Antique advertising wine collectibles from the late 1800’s and early 1900’s include signs made from metal, wood or cardboard. Other wine collectibles of interest are postcards, magazine ads, bottle labels and tin serving trays.
Etched wine glasses and wooden crates were also utilized at the early wineries to get their name out and are sought after by collectors. The very early advertising wine collectibles prior to the national Prohibition that started in 1920 still remains highly pursued and is considered valuable.
Wine companies would claim health benefits as a way to help improve their sales. Wine was advertised as a health cure for common ailments and this was especially vital during Prohibition when wine was legal only for medicinal purposes.
There was an increase in the number of customers requesting wine for their family members or for themselves during Prohibition to help with illnesses or other health issues.
Wine Production and Wineries
Wine has been produced in the United States since the 1830’s and the U.S. is the fourth largest wine producing country in the world. Throughout the 19th century, as immigrants from Europe’s great wine regions arrived, many initially set up wineries in New York, Ohio and Missouri. After the westward movement and California Gold Rush, the increased population and warmer climates of California proved to be a better area to make wine. California now has 89% of the wine production in the U. S.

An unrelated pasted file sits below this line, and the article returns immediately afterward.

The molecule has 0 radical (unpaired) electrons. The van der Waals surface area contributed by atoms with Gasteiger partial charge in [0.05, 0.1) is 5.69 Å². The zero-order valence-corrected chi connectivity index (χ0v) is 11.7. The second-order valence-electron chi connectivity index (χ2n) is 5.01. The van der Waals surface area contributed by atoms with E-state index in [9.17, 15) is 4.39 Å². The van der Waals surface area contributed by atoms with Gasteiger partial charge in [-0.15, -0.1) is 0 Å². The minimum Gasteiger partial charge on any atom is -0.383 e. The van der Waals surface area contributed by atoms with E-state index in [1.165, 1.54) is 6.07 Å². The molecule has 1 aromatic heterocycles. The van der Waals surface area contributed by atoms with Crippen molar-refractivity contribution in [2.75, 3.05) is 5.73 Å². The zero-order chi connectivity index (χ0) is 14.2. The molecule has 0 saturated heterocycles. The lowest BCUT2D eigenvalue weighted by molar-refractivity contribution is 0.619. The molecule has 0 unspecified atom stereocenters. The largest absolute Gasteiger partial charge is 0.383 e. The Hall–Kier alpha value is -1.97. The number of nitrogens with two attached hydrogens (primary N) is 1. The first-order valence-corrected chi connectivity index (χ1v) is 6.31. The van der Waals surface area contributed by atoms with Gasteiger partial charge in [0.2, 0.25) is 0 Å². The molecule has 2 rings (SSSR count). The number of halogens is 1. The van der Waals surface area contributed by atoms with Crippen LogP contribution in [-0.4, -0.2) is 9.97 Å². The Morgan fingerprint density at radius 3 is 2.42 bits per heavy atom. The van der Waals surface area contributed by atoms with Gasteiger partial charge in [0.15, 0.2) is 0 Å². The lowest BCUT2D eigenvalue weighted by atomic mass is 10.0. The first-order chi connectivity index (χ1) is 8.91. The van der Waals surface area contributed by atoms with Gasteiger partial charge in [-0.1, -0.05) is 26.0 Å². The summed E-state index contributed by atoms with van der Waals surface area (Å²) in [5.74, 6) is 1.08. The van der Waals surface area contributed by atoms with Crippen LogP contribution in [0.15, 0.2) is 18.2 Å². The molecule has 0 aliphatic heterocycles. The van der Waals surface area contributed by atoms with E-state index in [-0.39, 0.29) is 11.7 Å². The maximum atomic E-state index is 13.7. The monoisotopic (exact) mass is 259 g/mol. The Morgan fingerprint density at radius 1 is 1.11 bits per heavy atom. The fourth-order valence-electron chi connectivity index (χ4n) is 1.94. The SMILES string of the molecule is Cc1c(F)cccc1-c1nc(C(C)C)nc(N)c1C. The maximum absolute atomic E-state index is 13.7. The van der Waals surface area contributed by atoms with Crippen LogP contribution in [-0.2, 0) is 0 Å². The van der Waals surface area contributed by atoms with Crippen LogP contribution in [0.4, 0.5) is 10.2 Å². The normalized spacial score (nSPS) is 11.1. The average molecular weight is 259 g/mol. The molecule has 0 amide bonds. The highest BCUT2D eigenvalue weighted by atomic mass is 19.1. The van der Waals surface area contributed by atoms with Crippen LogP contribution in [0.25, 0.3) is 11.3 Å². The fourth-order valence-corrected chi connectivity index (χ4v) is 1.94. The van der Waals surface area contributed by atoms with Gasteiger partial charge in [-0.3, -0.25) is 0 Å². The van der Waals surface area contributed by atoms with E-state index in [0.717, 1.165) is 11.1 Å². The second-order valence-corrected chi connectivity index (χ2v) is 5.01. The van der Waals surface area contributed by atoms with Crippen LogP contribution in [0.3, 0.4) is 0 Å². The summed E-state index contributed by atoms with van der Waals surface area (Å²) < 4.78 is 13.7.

Brotherhood Winery is one of the oldest operating companies in the U.S. It’s located in New York and produced its first vintage in 1839. Another early wine producer was the American Wine Company from St. Louis, Missouri that produced Cook’s Imperial Champagne. The American Wine Company later merged with Korbel’s from California and the Cook’s name was discontinued. However, the original advertising for The American Wine Company is sought after.
Pleasant Valley Wine Co. in New York was founded in 1860 and invested in equipment to make sparkling wine during the Civil War. The winery had ads that claimed their Great Western Champagne and good nursing saved the lives of soldiers. Pleasant Valley Wine Co. is still open and operational today.
The national Prohibition impacted the wine industry from 1920 to 1933 because it was forbidden to make, sell or transport intoxicating liquors including wine. A loophole allowed people to make 200 gallons of non-intoxicating cider and fruit juice each year. The price for fresh grapes increased because of the high demand and a lack of refrigerated railroad cars to transport them. Some wineries survived by getting permits to make wine for medicinal purposes.